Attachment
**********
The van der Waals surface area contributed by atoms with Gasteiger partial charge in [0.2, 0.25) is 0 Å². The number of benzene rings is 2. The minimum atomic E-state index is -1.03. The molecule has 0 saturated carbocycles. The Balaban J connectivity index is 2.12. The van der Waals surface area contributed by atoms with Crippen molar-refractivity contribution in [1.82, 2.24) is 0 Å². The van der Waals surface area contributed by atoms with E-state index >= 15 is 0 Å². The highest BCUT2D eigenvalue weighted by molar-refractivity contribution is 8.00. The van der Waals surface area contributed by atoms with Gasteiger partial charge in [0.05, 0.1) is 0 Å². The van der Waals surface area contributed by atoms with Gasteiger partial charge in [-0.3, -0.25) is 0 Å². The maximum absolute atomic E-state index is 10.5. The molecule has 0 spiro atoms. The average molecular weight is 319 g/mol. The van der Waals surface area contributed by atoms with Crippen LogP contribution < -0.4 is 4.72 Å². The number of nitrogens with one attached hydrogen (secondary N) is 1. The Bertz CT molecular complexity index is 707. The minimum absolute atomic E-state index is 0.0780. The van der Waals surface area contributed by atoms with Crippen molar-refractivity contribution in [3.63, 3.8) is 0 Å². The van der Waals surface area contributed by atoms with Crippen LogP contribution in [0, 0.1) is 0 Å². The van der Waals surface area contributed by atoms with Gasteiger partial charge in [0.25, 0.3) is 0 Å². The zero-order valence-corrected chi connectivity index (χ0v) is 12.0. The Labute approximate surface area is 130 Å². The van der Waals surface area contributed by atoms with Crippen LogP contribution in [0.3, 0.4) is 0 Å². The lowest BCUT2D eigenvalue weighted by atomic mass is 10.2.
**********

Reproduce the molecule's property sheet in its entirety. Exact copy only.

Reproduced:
The van der Waals surface area contributed by atoms with Gasteiger partial charge in [0.2, 0.25) is 0 Å². The number of benzene rings is 2. The minimum atomic E-state index is -1.03. The molecule has 0 saturated carbocycles. The Balaban J connectivity index is 2.12. The van der Waals surface area contributed by atoms with Crippen molar-refractivity contribution in [1.82, 2.24) is 0 Å². The van der Waals surface area contributed by atoms with E-state index >= 15 is 0 Å². The highest BCUT2D eigenvalue weighted by molar-refractivity contribution is 8.00. The van der Waals surface area contributed by atoms with Gasteiger partial charge in [0.05, 0.1) is 0 Å². The van der Waals surface area contributed by atoms with Gasteiger partial charge in [-0.3, -0.25) is 0 Å². The maximum absolute atomic E-state index is 10.5. The molecule has 0 spiro atoms. The average molecular weight is 319 g/mol. The van der Waals surface area contributed by atoms with Crippen LogP contribution < -0.4 is 4.72 Å². The number of nitrogens with one attached hydrogen (secondary N) is 1. The Bertz CT molecular complexity index is 707. The minimum absolute atomic E-state index is 0.0780. The van der Waals surface area contributed by atoms with Crippen molar-refractivity contribution in [3.63, 3.8) is 0 Å². The van der Waals surface area contributed by atoms with Crippen LogP contribution in [0, 0.1) is 0 Å². The van der Waals surface area contributed by atoms with Gasteiger partial charge in [0.25, 0.3) is 0 Å². The zero-order valence-corrected chi connectivity index (χ0v) is 12.0. The Labute approximate surface area is 130 Å². The van der Waals surface area contributed by atoms with Crippen LogP contribution in [0.3, 0.4) is 0 Å². The lowest BCUT2D eigenvalue weighted by atomic mass is 10.2.